United Kingdom (U.K.) employers can prevent former employees from working for competitors for limited periods, so long as the former workers were high-ranking and the clauses restricting work aren’t too broad. But all too often in the pressure-cooker environment of talent acquisition, employers don’t spend enough time reviewing the restrictions, which then wind up unenforceable.
At the start of the employment relationship, an employer should decide what, if any, post-termination restrictions it will need if the individual begins working elsewhere.
Pending Supreme Court Case
The U.K. Supreme Court recently considered the wording of post-termination restrictive covenants in employment contracts in the case of Tillman v. Egon Zehnder. In this case, the employee left a recruitment firm to work for a competitor. The recruitment firm initially persuaded a court to bar the employee from working for the rival, but the U.K. Court of Appeal reversed.
The restrictive covenant barred the employee from “directly or indirectly engag[ing] or be[ing] concerned or interested in any business carried on in competition with any of the businesses of the company.” The court decided that the phrase “interested in” was too broad, because the contract elsewhere allowed the employee to hold a small percent of interest in any other business.
While the U.K. Supreme Court’s upcoming decision in this case is likely to turn on the use of the phrase “interested in,” a clause that was possibly included by mistake, it may provide guidance on the wording of these clauses and on when courts can sever overly broad wording so that the rest of the agreement survives.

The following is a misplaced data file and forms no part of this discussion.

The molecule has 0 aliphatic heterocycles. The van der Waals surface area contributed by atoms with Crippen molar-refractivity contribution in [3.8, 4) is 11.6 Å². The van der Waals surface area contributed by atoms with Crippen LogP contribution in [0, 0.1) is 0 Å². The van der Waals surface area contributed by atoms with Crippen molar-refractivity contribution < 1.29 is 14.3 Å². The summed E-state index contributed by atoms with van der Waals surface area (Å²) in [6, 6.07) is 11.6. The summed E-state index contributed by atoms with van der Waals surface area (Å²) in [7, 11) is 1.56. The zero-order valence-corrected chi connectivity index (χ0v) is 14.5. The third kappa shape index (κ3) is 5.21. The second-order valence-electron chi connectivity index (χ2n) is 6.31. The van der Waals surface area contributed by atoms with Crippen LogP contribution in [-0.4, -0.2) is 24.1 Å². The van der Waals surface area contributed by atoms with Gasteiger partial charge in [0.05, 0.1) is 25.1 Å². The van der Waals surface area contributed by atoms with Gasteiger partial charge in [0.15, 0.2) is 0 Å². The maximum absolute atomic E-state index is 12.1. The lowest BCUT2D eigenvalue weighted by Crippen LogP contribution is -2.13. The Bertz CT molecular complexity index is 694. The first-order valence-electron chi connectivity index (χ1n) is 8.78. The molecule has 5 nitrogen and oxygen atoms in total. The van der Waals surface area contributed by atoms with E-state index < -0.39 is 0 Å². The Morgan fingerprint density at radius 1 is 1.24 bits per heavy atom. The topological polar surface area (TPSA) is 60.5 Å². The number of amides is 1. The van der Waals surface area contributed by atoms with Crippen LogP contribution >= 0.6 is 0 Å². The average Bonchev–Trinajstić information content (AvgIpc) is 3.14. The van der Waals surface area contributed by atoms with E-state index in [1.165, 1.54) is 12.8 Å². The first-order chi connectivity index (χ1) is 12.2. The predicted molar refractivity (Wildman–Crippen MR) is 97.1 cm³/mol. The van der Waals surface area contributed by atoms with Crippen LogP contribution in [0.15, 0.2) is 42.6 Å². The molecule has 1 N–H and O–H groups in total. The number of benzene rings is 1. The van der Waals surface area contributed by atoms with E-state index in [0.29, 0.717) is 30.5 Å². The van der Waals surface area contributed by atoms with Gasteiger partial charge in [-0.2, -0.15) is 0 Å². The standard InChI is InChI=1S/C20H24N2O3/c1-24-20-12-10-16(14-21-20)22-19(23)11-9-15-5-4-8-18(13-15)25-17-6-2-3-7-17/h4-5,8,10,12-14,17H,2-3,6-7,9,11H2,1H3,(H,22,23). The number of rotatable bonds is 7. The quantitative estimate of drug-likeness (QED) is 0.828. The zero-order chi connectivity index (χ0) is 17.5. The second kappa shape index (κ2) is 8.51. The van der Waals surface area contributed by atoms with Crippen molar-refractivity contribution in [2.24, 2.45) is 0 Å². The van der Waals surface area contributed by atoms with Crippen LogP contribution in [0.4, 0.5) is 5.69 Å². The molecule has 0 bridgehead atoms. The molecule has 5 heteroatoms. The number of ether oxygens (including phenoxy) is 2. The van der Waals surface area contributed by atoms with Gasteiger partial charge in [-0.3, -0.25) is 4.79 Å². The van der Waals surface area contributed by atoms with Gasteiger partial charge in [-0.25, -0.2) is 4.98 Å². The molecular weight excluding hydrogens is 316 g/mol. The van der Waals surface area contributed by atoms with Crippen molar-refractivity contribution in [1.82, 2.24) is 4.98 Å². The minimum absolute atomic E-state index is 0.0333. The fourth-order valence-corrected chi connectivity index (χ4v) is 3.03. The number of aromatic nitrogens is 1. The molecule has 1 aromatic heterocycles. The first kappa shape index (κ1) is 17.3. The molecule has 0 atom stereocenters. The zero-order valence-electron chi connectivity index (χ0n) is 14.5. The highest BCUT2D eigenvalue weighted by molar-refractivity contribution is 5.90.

Avoid Formulaic Approach
Clearly, employers must take care when drafting restrictive covenant clauses. It’s unlikely they’ll be enforceable if an employer uses the same restrictions for every employee despite their differing grades, knowledge and experience.
The general legal rule in the U.K. is that everyone should be free to pursue a career unhindered, unless hindering the career is necessary to protect the employer’s business interests.
For instance, it would be unreasonable to restrict a junior employee with little client contact or influence, and no special knowledge of the business, from working for any competitor for 12 months. But a court is much more likely to enforce a clause that temporarily restricts a director of sales or chief engineer from working for a new employer that provides the same service or type of product.
A list of named competitors for whom the employee should not work would be even better, as it narrows the scope of the restriction. The narrower the restriction, the more likely a court will enforce it.
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Clock Runs, Even During Litigation
Employers typically take disputes over restrictions straight to the U.K. courts. Cases then often go on to the U.K. Court of Appeal.
Even during litigation, the clock continues to run on the restriction’s time frame. Hence, these cases move quickly and tend to involve many lawyers, with legal costs running into hundreds of thousands of U.S. dollars, and that’s before any damages.
Narrowly tailored restrictive covenants drafted when an employee starts work can save large sums when the employee leaves to work for a competitor.
Simon McMenemy is an attorney with Ogletree Deakins in London.